Effect of bacterial fluorescence imaging on patient care and wound management in a hospital setting: a pilot study



Real-time, point-of-care detection of critical bacterial colonization relies primarily on visual inspection and clinical signs and symptoms. Fluorescence imaging has recently been used to detect bacterial fluorescence in wounds at the bedside.1 This pilot study aimed to assess its effects on clinician decisions and patient care.


Over a 7-week period, diverse acute and chronic wounds (n=40) were imaged as part of routine wound assessments. Wounds positive for red or cyan fluorescence were considered to have clinically significant bacterial loads. Any resulting change in clinician practice or effect on patient care was noted.


Positive effects of bacterial fluorescence imaging on patient care and wound management were noted in 6 areas: (1) Led clinicians to swab wounds which had otherwise been considered in balance. Targeted sampling of fluorescence-positive regions resulted in heavy growth of one or more pathogenic bacterial species from all swabs, eliminating risk of false negatives; (2) Prevented imminent discharge of three patients requiring systemic antibiotics; (3) Guided selection of antimicrobials and directly influenced antimicrobial stewardship practices; (4) Facilitated patient education on bacterial presence and provided patient reassurance; (5) Images negative for bacterial fluorescence allowed for confidence when skin grafting; (6) guided the extent and location of wound debridement, sparing non-contaminated tissue. The recently published principles of best practice from the International Wound Infection Institute (2016) indicate that debridement provides a window of opportunity in which biofilm defences are temporarily interrupted, allowing increased efficacy of topical and systemic management strategies.2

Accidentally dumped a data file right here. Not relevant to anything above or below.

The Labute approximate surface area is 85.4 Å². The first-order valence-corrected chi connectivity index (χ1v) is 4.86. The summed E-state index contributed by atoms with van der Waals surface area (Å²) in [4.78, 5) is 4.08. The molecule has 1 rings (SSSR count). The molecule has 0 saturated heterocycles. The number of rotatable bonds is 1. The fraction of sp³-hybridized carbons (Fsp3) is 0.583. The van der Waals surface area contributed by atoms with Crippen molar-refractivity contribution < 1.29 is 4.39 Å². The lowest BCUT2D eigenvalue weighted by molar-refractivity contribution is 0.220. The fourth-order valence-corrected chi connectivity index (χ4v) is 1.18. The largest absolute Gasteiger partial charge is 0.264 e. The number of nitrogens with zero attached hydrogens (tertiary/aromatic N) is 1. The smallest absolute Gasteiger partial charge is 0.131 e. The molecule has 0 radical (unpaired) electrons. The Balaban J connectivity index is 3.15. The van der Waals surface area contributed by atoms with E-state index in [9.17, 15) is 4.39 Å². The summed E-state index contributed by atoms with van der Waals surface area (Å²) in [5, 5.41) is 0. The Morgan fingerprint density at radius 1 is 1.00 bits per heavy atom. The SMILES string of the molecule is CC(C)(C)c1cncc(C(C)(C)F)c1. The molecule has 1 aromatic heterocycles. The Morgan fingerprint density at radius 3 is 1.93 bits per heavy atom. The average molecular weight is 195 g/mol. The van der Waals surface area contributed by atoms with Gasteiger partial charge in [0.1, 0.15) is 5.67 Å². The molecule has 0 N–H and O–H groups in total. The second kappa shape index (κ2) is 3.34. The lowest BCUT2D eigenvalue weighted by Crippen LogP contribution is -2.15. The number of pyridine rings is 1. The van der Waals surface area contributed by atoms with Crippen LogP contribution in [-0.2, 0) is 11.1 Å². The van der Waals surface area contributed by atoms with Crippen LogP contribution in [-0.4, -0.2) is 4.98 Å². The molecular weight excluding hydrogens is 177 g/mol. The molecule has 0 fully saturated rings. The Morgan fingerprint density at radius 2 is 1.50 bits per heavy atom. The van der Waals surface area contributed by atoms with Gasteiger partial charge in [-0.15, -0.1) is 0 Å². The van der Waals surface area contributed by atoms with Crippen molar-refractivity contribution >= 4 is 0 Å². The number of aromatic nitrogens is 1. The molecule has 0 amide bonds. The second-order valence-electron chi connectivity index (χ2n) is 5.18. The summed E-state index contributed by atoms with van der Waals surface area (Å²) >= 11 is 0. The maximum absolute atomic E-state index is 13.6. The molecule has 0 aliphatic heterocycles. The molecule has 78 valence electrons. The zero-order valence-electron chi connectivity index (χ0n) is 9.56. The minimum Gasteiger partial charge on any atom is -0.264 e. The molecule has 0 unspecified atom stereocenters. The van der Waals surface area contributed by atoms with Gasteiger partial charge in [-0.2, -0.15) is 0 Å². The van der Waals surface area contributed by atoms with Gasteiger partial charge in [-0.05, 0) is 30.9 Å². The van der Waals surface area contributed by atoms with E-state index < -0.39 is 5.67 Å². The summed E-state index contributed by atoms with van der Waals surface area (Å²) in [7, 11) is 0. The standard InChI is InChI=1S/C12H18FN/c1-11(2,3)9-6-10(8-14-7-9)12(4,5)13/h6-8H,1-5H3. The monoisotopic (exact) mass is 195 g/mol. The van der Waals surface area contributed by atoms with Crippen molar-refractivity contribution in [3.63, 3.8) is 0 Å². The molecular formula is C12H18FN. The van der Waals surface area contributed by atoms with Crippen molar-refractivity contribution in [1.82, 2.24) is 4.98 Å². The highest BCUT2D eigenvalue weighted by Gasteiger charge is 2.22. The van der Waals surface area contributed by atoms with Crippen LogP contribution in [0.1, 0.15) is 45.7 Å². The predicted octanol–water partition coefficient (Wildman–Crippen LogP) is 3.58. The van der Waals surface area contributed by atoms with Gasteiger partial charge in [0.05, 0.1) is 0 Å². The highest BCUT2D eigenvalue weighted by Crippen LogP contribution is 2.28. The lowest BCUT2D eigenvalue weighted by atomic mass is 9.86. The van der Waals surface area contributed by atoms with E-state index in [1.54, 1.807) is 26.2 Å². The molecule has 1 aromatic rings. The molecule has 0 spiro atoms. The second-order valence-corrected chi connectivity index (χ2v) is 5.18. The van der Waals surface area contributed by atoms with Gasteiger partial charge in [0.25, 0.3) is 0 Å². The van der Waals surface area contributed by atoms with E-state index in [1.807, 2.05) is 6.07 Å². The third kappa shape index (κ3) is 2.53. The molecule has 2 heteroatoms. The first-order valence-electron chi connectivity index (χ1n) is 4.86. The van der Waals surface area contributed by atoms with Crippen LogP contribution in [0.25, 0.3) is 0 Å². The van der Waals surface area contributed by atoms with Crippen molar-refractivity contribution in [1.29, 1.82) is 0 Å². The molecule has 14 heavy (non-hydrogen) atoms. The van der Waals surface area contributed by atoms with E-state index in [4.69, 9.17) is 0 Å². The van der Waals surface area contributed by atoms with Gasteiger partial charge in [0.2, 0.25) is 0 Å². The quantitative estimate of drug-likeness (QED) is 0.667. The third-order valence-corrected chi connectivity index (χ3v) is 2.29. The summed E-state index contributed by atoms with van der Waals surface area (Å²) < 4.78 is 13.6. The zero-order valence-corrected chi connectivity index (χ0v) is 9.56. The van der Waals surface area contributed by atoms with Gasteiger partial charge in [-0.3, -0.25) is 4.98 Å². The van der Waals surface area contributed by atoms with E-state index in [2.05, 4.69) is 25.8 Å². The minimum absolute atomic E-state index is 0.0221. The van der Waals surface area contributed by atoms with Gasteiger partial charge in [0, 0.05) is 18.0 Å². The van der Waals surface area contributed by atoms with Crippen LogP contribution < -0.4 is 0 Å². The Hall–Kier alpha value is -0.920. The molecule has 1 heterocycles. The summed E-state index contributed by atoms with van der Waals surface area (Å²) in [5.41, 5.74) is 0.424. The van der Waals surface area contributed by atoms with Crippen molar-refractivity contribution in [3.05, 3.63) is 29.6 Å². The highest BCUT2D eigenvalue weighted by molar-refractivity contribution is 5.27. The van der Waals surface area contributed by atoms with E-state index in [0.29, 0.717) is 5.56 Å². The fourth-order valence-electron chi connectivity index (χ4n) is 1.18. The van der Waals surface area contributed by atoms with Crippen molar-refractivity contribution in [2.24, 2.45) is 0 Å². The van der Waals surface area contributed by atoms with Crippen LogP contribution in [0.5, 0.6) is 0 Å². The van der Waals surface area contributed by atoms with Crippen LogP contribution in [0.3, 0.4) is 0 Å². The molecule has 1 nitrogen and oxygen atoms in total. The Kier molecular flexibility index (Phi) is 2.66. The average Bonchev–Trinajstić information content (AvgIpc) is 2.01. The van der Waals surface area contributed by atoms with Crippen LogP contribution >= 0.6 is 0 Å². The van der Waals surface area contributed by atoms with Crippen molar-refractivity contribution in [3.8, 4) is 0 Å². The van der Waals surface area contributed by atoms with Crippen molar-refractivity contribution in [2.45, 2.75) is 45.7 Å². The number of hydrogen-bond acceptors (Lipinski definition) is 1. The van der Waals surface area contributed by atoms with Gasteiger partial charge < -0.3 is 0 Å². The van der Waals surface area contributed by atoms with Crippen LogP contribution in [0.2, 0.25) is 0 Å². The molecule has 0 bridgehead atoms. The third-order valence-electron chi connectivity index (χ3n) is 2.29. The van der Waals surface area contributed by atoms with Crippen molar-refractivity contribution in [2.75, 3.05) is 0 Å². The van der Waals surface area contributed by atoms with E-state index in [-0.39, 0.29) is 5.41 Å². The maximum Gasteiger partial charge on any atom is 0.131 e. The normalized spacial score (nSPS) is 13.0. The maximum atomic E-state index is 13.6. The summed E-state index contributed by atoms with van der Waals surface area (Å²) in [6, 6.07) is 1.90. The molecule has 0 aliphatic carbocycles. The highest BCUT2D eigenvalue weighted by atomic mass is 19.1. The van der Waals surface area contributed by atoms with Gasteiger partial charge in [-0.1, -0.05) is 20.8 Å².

These results highlight the potential of bacterial fluorescence imaging, used in conjunction with best clinical practices, to positively impact patient care and bacterial management, guiding clinician treatment decisions at the point-of-care in cases where bacterial contamination could impede wound healing.


  1. DaCosta RS, Kulbatski I, Lindvere-Teene L, Starr D, Blackmore K, Silver JI, Opoku J, Wu YC, Medeiros PJ, Xu W, Xu L, Wilson BC, Rosen C, Linden R. Point-of-care autofluorescence imaging for real-time sampling and treatment guidance of bioburden in chronic wounds: first-in-human results. PLOS ONE, 2015, 10(2). doi: 10.1371/journal.pone.0116623.
  2. Swanson, T. et al. International Wound Infection Institute (IWII) Wound Infection in Clinical Practice. Wounds International 2016.

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